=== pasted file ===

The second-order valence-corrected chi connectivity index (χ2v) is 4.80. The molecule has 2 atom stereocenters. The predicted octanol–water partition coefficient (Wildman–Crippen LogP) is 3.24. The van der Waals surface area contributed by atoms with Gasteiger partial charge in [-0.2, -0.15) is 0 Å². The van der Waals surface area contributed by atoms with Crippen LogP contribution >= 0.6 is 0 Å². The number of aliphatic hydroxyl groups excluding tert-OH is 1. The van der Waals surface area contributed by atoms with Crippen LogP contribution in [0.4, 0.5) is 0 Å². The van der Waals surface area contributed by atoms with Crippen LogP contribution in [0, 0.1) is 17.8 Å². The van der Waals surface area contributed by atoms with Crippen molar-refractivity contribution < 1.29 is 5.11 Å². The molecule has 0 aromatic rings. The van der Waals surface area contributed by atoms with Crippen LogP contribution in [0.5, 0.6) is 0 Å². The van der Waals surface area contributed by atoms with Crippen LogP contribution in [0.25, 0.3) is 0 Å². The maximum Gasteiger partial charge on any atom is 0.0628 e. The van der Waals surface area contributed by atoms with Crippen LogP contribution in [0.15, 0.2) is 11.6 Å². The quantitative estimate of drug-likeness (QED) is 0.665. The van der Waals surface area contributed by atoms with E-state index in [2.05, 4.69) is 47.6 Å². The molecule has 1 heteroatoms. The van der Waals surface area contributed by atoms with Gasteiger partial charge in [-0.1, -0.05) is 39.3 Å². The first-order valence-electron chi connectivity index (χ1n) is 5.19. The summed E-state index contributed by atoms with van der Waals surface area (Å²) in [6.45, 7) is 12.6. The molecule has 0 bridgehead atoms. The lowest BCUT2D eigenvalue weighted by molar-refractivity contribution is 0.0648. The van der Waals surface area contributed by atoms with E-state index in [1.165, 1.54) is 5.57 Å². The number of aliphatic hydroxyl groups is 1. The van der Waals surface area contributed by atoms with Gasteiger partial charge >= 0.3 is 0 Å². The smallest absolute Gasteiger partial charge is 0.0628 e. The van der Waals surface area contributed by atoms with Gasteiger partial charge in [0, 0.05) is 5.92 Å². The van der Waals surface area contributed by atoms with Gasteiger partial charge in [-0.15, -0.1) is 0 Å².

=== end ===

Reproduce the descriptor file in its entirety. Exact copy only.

The second-order valence-corrected chi connectivity index (χ2v) is 4.80. The molecule has 2 atom stereocenters. The predicted octanol–water partition coefficient (Wildman–Crippen LogP) is 3.24. The van der Waals surface area contributed by atoms with Gasteiger partial charge in [-0.2, -0.15) is 0 Å². The van der Waals surface area contributed by atoms with Crippen LogP contribution >= 0.6 is 0 Å². The number of aliphatic hydroxyl groups excluding tert-OH is 1. The van der Waals surface area contributed by atoms with Crippen LogP contribution in [0.4, 0.5) is 0 Å². The van der Waals surface area contributed by atoms with Crippen LogP contribution in [0, 0.1) is 17.8 Å². The van der Waals surface area contributed by atoms with Crippen molar-refractivity contribution < 1.29 is 5.11 Å². The molecule has 0 aromatic rings. The van der Waals surface area contributed by atoms with Crippen LogP contribution in [0.5, 0.6) is 0 Å². The van der Waals surface area contributed by atoms with Crippen LogP contribution in [0.25, 0.3) is 0 Å². The maximum Gasteiger partial charge on any atom is 0.0628 e. The van der Waals surface area contributed by atoms with Crippen LogP contribution in [0.15, 0.2) is 11.6 Å². The quantitative estimate of drug-likeness (QED) is 0.665. The van der Waals surface area contributed by atoms with E-state index in [2.05, 4.69) is 47.6 Å². The molecule has 1 heteroatoms. The van der Waals surface area contributed by atoms with Gasteiger partial charge in [-0.1, -0.05) is 39.3 Å². The first-order valence-electron chi connectivity index (χ1n) is 5.19. The summed E-state index contributed by atoms with van der Waals surface area (Å²) in [6.45, 7) is 12.6. The molecule has 0 bridgehead atoms. The lowest BCUT2D eigenvalue weighted by molar-refractivity contribution is 0.0648. The van der Waals surface area contributed by atoms with E-state index in [1.165, 1.54) is 5.57 Å². The number of aliphatic hydroxyl groups is 1. The van der Waals surface area contributed by atoms with Gasteiger partial charge >= 0.3 is 0 Å². The smallest absolute Gasteiger partial charge is 0.0628 e. The van der Waals surface area contributed by atoms with Gasteiger partial charge in [0, 0.05) is 5.92 Å². The van der Waals surface area contributed by atoms with Gasteiger partial charge in [-0.15, -0.1) is 0 Å².